Population pharmacokinetic analysis of drug–drug interactions among risperidone, bupropion, and sertraline in CF1 mice
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Accumulating evidence indicates that modulation of the activity of cytochrome P450 (CYP) enzymes and the multidrug resistance transporter P-glycoprotein (P-gp) is responsible for many drug–drug interactions.
The potential interaction of risperidone (RISP), which is metabolized by 2D6 and transported across the blood brain barrier (BBB) by P-gp, was studied in combination with bupropion (BUP) and also with sertraline (SERT).
BUP, SERT, and RISP were administered intraperitoneally into CF1 mice at doses of 100, 10, and 1 μg/g mouse, respectively. Plasma and brain samples were collected at timed intervals from 0.5 to 6 h. A pharmacokinetic analysis was performed using both traditional compartmental modeling and a population pharmacokinetic approach.
BUP increased the RISP plasma (5.9-fold, P<0.01) and brain (2.2-fold, P<0.01) area under the drug concentration vs time curve (AUC), but did not alter the brain-to-plasma concentration ratio. SERT did not significantly change the plasma AUC of RISP and 9-hydroxy-RISP, but increased the brain AUC of RISP and 9-hydroxy-RISP 1.5-fold (P<0.05) and 5-fold (P<0.01), respectively. RISP did not produce significant alterations of plasma or brain concentrations of BUP. It increased the plasma AUC and elimination half-life (T 1/2e) of desmethyl-SERT 12.5-fold (P<0.01) and 107-fold (P<0.01), respectively.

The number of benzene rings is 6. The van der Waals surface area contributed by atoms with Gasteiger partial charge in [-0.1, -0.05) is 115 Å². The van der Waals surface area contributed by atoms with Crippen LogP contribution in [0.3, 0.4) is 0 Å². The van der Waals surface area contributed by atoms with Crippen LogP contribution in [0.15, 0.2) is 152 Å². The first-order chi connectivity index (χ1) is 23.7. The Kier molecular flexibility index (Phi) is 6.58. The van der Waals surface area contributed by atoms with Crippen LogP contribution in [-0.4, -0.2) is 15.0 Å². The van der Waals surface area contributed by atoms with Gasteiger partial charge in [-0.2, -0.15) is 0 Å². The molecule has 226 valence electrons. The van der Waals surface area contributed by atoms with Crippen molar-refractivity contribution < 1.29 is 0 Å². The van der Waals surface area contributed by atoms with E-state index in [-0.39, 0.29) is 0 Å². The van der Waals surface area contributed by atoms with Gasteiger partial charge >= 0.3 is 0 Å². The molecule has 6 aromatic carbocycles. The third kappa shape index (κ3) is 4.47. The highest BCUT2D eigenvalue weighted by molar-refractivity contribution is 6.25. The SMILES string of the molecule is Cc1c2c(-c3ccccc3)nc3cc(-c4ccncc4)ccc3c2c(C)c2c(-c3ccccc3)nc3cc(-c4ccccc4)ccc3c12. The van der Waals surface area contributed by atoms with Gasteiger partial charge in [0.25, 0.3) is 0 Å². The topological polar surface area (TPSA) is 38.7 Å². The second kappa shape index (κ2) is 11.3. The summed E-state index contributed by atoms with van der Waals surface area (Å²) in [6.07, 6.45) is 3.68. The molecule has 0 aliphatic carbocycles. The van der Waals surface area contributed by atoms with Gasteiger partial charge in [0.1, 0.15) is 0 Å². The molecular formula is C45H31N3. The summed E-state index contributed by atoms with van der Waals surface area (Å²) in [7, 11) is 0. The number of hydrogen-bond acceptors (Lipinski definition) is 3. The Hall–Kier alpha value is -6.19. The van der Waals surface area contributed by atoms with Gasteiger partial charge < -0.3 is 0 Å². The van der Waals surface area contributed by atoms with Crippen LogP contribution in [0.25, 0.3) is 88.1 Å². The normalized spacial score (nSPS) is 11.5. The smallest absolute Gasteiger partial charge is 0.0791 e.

These results suggest that pharmacokinetic interactions exist among these three psychoactive drugs involving inhibition of drug metabolizing enzymes and/or P-gp and other drug transporters present in the BBB. The mechanisms and consequences of these interactions require further study in humans to establish clinical relevance.
- Population pharmacokinetic analysis of drug–drug interactions among risperidone, bupropion, and sertraline in CF1 mice
Volume 183, Issue 4 , pp 490-499
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- Cytochrome P450
- Blood brain barrier
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- Author Affiliations
- 1. Laboratory of Drug Disposition and Pharmacogenetics, Department of Psychiatry and Behavioral Sciences, Medical University of South Carolina, 67 President Street, Charleston, SC, 29425, USA
- 3. Institute of Psychiatry, Medical University of South Carolina, 67 President Street, Charleston, SC, 49425, USA
- 2. Department of Pharmaceutical Sciences, Medical University of South Carolina, 67 President Street, Charleston, SC, 29425, USA